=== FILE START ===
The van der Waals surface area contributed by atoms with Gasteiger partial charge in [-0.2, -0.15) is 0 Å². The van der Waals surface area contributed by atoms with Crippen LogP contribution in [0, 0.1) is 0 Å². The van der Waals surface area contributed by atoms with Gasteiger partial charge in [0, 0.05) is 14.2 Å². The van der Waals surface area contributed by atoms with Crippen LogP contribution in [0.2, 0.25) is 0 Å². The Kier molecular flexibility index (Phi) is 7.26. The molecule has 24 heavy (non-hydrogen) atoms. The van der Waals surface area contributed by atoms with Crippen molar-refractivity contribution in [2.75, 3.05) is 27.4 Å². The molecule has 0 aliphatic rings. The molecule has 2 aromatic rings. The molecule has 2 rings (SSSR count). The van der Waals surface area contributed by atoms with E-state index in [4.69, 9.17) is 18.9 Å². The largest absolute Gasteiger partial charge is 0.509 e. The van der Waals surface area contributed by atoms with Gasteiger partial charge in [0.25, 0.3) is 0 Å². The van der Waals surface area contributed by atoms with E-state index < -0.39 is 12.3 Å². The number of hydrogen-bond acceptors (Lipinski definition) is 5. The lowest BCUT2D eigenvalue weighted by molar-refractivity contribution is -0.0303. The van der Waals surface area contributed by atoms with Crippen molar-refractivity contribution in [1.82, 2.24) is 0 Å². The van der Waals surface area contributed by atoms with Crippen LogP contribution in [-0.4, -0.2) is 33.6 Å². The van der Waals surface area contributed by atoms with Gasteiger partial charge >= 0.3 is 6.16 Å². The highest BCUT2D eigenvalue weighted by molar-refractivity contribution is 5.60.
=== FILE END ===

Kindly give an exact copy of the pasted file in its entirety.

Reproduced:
The van der Waals surface area contributed by atoms with Gasteiger partial charge in [-0.2, -0.15) is 0 Å². The van der Waals surface area contributed by atoms with Crippen LogP contribution in [0, 0.1) is 0 Å². The van der Waals surface area contributed by atoms with Gasteiger partial charge in [0, 0.05) is 14.2 Å². The van der Waals surface area contributed by atoms with Crippen LogP contribution in [0.2, 0.25) is 0 Å². The Kier molecular flexibility index (Phi) is 7.26. The molecule has 24 heavy (non-hydrogen) atoms. The van der Waals surface area contributed by atoms with Crippen molar-refractivity contribution in [2.75, 3.05) is 27.4 Å². The molecule has 0 aliphatic rings. The molecule has 2 aromatic rings. The molecule has 2 rings (SSSR count). The van der Waals surface area contributed by atoms with E-state index in [4.69, 9.17) is 18.9 Å². The largest absolute Gasteiger partial charge is 0.509 e. The van der Waals surface area contributed by atoms with Gasteiger partial charge in [0.25, 0.3) is 0 Å². The van der Waals surface area contributed by atoms with E-state index < -0.39 is 12.3 Å². The number of hydrogen-bond acceptors (Lipinski definition) is 5. The lowest BCUT2D eigenvalue weighted by molar-refractivity contribution is -0.0303. The van der Waals surface area contributed by atoms with Crippen molar-refractivity contribution in [1.82, 2.24) is 0 Å². The van der Waals surface area contributed by atoms with Crippen LogP contribution in [-0.4, -0.2) is 33.6 Å². The van der Waals surface area contributed by atoms with Gasteiger partial charge >= 0.3 is 6.16 Å². The highest BCUT2D eigenvalue weighted by molar-refractivity contribution is 5.60.